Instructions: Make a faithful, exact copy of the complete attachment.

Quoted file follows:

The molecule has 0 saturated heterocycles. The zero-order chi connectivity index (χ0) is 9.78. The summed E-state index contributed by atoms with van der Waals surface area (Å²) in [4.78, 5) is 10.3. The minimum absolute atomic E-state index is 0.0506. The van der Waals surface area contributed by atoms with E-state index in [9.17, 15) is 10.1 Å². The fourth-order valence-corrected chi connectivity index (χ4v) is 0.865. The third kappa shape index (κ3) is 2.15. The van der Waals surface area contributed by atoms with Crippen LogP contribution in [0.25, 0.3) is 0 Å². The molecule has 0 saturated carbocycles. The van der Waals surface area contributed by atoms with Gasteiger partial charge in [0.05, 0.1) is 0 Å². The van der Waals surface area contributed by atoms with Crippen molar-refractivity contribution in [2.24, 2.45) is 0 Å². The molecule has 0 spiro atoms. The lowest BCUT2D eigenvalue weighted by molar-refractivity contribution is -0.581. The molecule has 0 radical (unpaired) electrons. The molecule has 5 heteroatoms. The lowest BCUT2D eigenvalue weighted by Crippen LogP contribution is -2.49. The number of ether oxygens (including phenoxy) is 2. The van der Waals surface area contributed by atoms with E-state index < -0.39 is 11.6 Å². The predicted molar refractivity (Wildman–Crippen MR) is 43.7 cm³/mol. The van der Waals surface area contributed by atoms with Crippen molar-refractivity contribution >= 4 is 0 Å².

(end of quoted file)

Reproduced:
The molecule has 0 saturated heterocycles. The zero-order chi connectivity index (χ0) is 9.78. The summed E-state index contributed by atoms with van der Waals surface area (Å²) in [4.78, 5) is 10.3. The minimum absolute atomic E-state index is 0.0506. The van der Waals surface area contributed by atoms with E-state index in [9.17, 15) is 10.1 Å². The fourth-order valence-corrected chi connectivity index (χ4v) is 0.865. The third kappa shape index (κ3) is 2.15. The van der Waals surface area contributed by atoms with Crippen LogP contribution in [0.25, 0.3) is 0 Å². The molecule has 0 saturated carbocycles. The van der Waals surface area contributed by atoms with Gasteiger partial charge in [0.05, 0.1) is 0 Å². The van der Waals surface area contributed by atoms with Crippen molar-refractivity contribution in [2.24, 2.45) is 0 Å². The molecule has 0 spiro atoms. The lowest BCUT2D eigenvalue weighted by molar-refractivity contribution is -0.581. The molecule has 0 radical (unpaired) electrons. The molecule has 5 heteroatoms. The lowest BCUT2D eigenvalue weighted by Crippen LogP contribution is -2.49. The number of ether oxygens (including phenoxy) is 2. The van der Waals surface area contributed by atoms with E-state index < -0.39 is 11.6 Å². The predicted molar refractivity (Wildman–Crippen MR) is 43.7 cm³/mol. The van der Waals surface area contributed by atoms with Crippen molar-refractivity contribution >= 4 is 0 Å².